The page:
Applicants have until June 10 2016 to submit concept proposals to the Fund. The Fund Board will assess the applications and finalise a short list in early July. Short-listed projects will then be invited to submit more detailed information before funding allocations are decided in August.

SADA Fresh lands in China

In an exciting breakthrough for South Australian dairy farmers, the first commercial export shipment of SADA Fresh milk is due to arrive in China this afternoon [Thursday, April 16].

The shipment of 1,872 one-litre bottles left Adelaide yesterday aboard a Cathay Pacific flight to Hong Kong. The milk was then loaded onto a subsidiary airline for delivery to Nanjing in central eastern China, where it is being marketed to local retail outlets by a Chinese importer.

SADA Fresh was launched 18 months ago by the South Australian Dairyfarmers’ Association (SADA) to help secure the future viability of the State’s dairy industry and its farmers.

“Using the milk brand to draw investment to South Australia and open up new markets for our dairy products were always primary goals of the enterprise, so this is a very exciting day for us,” says SADA President David Basham.

“After the initial run this week, the Chinese importer has committed to purchasing one air pallet of about 3960 bottles per week for the next three months, and there are expectations that will double after that, depending on the market’s response,” Mr Basham says.

“Despite all the headlines recently about Chinese interest in Australian dairy products, and the new Free Trade Agreement between Australia and China, the reality is that it is very difficult to crack this market and convert the talk into actual sales.

“Even though the initial shipment is relatively small, we hope this breakthrough will open doors for other South Australian dairy brands and lead to greater opportunities for us all in the future.”

Parmalat holds the licence to process, package and supply SADA Fresh wholesale in South Australia, where it is currently retailed exclusively through Coles. The milk destined for China is also being processed, packaged and exported by Parmalat, under a separate licensing agreement with SADA.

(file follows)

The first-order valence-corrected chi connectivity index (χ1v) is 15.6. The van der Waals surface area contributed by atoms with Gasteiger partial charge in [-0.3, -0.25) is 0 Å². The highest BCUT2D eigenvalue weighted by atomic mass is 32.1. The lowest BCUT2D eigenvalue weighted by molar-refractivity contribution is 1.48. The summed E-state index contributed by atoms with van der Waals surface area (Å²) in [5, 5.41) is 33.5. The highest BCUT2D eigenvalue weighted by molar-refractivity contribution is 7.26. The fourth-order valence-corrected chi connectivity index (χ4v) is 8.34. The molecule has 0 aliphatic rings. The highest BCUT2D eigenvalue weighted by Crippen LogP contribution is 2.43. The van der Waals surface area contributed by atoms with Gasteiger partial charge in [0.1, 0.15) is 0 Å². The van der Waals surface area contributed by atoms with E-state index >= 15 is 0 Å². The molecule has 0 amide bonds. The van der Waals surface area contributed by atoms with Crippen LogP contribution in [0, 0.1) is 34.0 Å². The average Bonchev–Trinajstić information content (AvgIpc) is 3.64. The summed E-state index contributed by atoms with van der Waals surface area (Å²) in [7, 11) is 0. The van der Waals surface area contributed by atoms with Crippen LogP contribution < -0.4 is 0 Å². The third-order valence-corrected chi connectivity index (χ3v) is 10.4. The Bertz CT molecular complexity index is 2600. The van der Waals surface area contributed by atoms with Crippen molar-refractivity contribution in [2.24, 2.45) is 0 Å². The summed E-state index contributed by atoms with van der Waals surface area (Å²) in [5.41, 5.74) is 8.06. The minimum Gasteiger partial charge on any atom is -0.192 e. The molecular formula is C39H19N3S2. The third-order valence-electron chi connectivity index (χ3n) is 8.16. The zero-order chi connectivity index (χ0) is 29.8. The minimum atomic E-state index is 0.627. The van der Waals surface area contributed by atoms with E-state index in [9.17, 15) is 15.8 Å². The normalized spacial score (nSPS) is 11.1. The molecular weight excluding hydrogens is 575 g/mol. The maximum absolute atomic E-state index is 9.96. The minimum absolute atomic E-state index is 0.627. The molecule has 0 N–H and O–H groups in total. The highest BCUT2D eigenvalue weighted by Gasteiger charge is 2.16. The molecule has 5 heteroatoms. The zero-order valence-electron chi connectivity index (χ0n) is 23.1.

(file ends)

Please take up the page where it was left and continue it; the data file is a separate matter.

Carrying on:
Mr Basham understands that about half the bottles in this week’s shipment will be distributed as part of a promotional exercise to launch the brand to Chinese customers and help build market share.

The milk will be retailed through conventional shops and supermarkets, as well as online grocery stores which are becoming increasingly popular in China, with consumers able to purchase two or more bottles at a time and even subscribe to receive weekly deliveries.

Mr Basham says this week’s shipment follows a series of small-scale trial shipments carried out over the past two months, and something like six months of planning and negotiation.

“The opportunity came about last October when Austrade (the Australian Trade Commission) held a food expo in Melbourne. Among potential export buyers attending the event was a Chinese importer looking for companies that could supply fresh milk, and I just happened to be in Melbourne at the time so I met with them,” he says.

“The association helped set up meetings with Parmalat who negotiated a formal contract with the Chinese buyer last month. In the meantime, trials were organised to fine-tune delivery and distribution protocols, and to make sure the milk meets stringent Chinese quarantine regulations and quality control specifications.

“It’s been a far from straight forward process that has also involved developing a new label, not just to incorporate Chinese characters, but to feature blue rather than the brand’s usual red or yellow, to meet a request from the importer.”

Under the agreement, Parmalat pays SADA 20 cents for every litre of milk sold in South Australian supermarkets, with the proceeds going into a new South Australian Dairy Industry Fund. SADA will also receive 5 cents per litre for the milk sold in China.